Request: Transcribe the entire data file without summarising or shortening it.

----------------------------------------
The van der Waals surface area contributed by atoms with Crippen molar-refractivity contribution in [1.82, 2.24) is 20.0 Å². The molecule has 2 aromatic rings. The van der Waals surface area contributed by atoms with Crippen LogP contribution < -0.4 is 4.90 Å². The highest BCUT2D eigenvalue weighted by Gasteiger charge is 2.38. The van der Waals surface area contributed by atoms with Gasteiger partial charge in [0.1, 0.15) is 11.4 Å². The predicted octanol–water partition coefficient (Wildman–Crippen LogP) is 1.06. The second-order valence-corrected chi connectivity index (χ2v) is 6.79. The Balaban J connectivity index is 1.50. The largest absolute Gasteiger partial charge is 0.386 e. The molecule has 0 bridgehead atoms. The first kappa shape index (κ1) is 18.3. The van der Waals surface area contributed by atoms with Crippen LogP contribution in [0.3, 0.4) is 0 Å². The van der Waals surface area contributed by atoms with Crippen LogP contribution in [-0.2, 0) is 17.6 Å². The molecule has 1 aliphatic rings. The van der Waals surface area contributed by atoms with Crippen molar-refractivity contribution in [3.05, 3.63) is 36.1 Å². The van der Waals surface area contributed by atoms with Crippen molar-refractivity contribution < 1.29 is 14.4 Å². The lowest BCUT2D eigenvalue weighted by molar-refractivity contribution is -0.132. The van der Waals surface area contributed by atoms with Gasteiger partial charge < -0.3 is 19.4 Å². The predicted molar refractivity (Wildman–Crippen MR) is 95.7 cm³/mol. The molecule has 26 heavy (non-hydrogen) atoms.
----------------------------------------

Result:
The van der Waals surface area contributed by atoms with Crippen molar-refractivity contribution in [1.82, 2.24) is 20.0 Å². The molecule has 2 aromatic rings. The van der Waals surface area contributed by atoms with Crippen LogP contribution < -0.4 is 4.90 Å². The highest BCUT2D eigenvalue weighted by Gasteiger charge is 2.38. The van der Waals surface area contributed by atoms with Gasteiger partial charge in [0.1, 0.15) is 11.4 Å². The predicted octanol–water partition coefficient (Wildman–Crippen LogP) is 1.06. The second-order valence-corrected chi connectivity index (χ2v) is 6.79. The Balaban J connectivity index is 1.50. The largest absolute Gasteiger partial charge is 0.386 e. The molecule has 0 bridgehead atoms. The first kappa shape index (κ1) is 18.3. The van der Waals surface area contributed by atoms with Crippen LogP contribution in [0.3, 0.4) is 0 Å². The van der Waals surface area contributed by atoms with Crippen LogP contribution in [-0.2, 0) is 17.6 Å². The molecule has 1 aliphatic rings. The van der Waals surface area contributed by atoms with Crippen molar-refractivity contribution in [3.05, 3.63) is 36.1 Å². The van der Waals surface area contributed by atoms with Crippen molar-refractivity contribution < 1.29 is 14.4 Å². The lowest BCUT2D eigenvalue weighted by molar-refractivity contribution is -0.132. The van der Waals surface area contributed by atoms with Gasteiger partial charge < -0.3 is 19.4 Å². The predicted molar refractivity (Wildman–Crippen MR) is 95.7 cm³/mol. The molecule has 26 heavy (non-hydrogen) atoms.